Singapore – A great place to learn and practice jewellery design

By Tay Kunming

With a myriad of courses available out there in the marketplace, selecting a course that’s both financially rewarding and beneficial to the local arts and culture scene can be a challenge. Why not learn jewellery design?

As a jewellery designer and craftsman, I’ve noticed that there’s one type of people who are willing to spend on gemstones: the ultra-wealthy foreigners, including the Chinese and Burmese, whose population exceeds one billion and 55 million, respectively. And with more than one million Chinese with assets worth over $1.5 million, the number of rich Chinese is increasing rapidly, according to China Business Review’s report ‘Understanding Chinese Consumers’.

Furthermore, Singapore’s positioning as a world-class tourist hub helps to boost tourist spending, hence learning and practicing jewellery design is ideal.

This year, I was invited to be part of the judging panel for The Singapore Jewellery Design Awards. Looking at the certificate of appreciation that was awarded to me by the design council, I am reminded that as a craftsman, I have to do my part to create more opportunities for the next generation, so they’ll have the right exposure. And as I was speaking to a group of 17 students from Raffles Design Institute the museum partnered to launch an up and coming project titled ‘Gems for Generation’ on 10 November, I am certain that I ought to do more to create a conducive environment for learning and sharing for our next generation.

But for now, here are a handful of practical tips I have to guide jewellery designers and aspiring jewellery designers.

  1. Build good relationships with your craftsmen. Without skilled workmanship, your impressive design is nothing; it’d would be very difficult to create a good design – unless you are able to design and craft gems.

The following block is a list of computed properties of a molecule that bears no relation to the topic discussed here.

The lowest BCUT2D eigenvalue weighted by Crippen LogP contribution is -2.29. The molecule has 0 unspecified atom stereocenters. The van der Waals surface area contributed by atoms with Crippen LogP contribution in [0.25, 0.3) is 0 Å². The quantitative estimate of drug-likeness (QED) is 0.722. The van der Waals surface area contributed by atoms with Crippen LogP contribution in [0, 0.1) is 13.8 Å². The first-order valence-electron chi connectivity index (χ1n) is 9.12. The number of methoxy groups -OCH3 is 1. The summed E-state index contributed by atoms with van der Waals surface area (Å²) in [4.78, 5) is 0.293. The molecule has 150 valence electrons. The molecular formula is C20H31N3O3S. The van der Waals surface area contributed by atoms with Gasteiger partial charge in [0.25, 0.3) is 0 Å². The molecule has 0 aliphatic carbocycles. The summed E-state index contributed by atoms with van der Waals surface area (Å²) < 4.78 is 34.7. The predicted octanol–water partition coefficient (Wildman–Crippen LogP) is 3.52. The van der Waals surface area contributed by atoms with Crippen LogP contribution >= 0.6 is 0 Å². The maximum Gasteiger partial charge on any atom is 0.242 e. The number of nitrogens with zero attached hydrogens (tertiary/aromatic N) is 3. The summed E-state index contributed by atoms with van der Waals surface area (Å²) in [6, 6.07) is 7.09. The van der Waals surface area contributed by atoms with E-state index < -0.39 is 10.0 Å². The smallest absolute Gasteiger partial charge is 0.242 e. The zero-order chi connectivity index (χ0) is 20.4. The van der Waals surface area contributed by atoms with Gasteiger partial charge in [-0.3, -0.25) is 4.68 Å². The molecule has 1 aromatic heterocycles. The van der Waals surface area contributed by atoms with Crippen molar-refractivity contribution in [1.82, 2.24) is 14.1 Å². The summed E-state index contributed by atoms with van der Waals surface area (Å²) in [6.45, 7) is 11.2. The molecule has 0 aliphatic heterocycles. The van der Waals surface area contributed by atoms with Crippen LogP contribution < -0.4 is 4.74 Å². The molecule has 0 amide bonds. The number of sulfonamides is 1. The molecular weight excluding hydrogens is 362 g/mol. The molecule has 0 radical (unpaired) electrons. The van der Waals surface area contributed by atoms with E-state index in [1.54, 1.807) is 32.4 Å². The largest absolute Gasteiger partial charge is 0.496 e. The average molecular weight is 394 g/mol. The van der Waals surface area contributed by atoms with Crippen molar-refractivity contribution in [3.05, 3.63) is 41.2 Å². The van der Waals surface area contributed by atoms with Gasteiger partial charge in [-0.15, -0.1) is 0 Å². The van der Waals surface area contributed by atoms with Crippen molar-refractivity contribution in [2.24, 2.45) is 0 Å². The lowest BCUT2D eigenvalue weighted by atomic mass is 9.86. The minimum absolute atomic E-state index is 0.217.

1. Cultivate your presentation skills. As a jewellery designer, you will need good presentation skills and great ideas so you can sell them to your clients. Unlike a classroom setting where you are required to stand in front of your class to present your concept, you are likely to be sitting next to a prospective buyer, surrounded by gemstones and, possibly, coffee, explaining your design while selecting stones to place on his/her hand. Again, without these skills, your gemstones will be left sitting on your shelves collecting dust.
  1. Open your mind to greater opportunities. In my personal opinion, Singapore is a relatively small market, so don’t be discouraged if your designs are not appreciated by your own people. Instead, open yourself to global opportunities. For instance, selling your designs to the Burmese. With a burgeoning 55 million population, it isn’t hard to find a window of opportunity. Start by researching on a market that you think (and know) will appreciate your works and find all means and ways to penetrate.

sjda_certificate-of-appreciationHere’s something I’d like to share and to encourage all readers (above)!

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